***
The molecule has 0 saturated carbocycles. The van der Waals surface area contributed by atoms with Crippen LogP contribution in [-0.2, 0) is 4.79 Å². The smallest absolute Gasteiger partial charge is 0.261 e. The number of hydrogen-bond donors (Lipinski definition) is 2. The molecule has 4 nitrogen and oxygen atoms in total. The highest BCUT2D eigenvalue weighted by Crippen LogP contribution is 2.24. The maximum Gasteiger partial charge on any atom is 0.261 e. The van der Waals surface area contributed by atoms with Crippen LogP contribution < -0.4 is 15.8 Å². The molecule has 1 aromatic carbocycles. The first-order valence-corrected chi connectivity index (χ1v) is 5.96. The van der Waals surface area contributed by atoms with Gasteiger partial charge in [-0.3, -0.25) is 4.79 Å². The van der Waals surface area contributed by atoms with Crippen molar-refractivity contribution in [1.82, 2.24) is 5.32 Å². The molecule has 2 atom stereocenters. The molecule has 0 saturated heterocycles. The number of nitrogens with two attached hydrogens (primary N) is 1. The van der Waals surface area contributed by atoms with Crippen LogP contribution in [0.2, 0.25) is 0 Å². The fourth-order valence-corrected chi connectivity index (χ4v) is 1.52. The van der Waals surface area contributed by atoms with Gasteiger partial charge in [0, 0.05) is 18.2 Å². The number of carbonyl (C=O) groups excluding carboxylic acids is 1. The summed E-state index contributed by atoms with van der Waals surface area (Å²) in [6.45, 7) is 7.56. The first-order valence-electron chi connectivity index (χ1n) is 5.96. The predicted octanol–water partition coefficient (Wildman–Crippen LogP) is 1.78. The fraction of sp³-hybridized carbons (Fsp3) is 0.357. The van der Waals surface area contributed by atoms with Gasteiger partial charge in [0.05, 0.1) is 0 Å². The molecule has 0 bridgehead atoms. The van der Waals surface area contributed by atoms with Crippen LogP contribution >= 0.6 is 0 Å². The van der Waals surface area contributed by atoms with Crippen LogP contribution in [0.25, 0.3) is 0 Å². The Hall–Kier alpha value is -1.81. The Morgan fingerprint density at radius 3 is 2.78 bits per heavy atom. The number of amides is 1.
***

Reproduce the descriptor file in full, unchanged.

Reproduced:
The molecule has 0 saturated carbocycles. The van der Waals surface area contributed by atoms with Crippen LogP contribution in [-0.2, 0) is 4.79 Å². The smallest absolute Gasteiger partial charge is 0.261 e. The number of hydrogen-bond donors (Lipinski definition) is 2. The molecule has 4 nitrogen and oxygen atoms in total. The highest BCUT2D eigenvalue weighted by Crippen LogP contribution is 2.24. The maximum Gasteiger partial charge on any atom is 0.261 e. The van der Waals surface area contributed by atoms with Crippen LogP contribution < -0.4 is 15.8 Å². The molecule has 1 aromatic carbocycles. The first-order valence-corrected chi connectivity index (χ1v) is 5.96. The van der Waals surface area contributed by atoms with Gasteiger partial charge in [-0.3, -0.25) is 4.79 Å². The van der Waals surface area contributed by atoms with Crippen molar-refractivity contribution in [1.82, 2.24) is 5.32 Å². The molecule has 2 atom stereocenters. The molecule has 0 saturated heterocycles. The number of nitrogens with two attached hydrogens (primary N) is 1. The van der Waals surface area contributed by atoms with Crippen LogP contribution in [0.2, 0.25) is 0 Å². The fourth-order valence-corrected chi connectivity index (χ4v) is 1.52. The van der Waals surface area contributed by atoms with Gasteiger partial charge in [0, 0.05) is 18.2 Å². The number of carbonyl (C=O) groups excluding carboxylic acids is 1. The summed E-state index contributed by atoms with van der Waals surface area (Å²) in [6.45, 7) is 7.56. The first-order valence-electron chi connectivity index (χ1n) is 5.96. The predicted octanol–water partition coefficient (Wildman–Crippen LogP) is 1.78. The fraction of sp³-hybridized carbons (Fsp3) is 0.357. The van der Waals surface area contributed by atoms with Gasteiger partial charge in [0.05, 0.1) is 0 Å². The molecule has 0 bridgehead atoms. The van der Waals surface area contributed by atoms with Crippen LogP contribution >= 0.6 is 0 Å². The van der Waals surface area contributed by atoms with Crippen LogP contribution in [0.25, 0.3) is 0 Å². The Hall–Kier alpha value is -1.81. The Morgan fingerprint density at radius 3 is 2.78 bits per heavy atom. The number of amides is 1.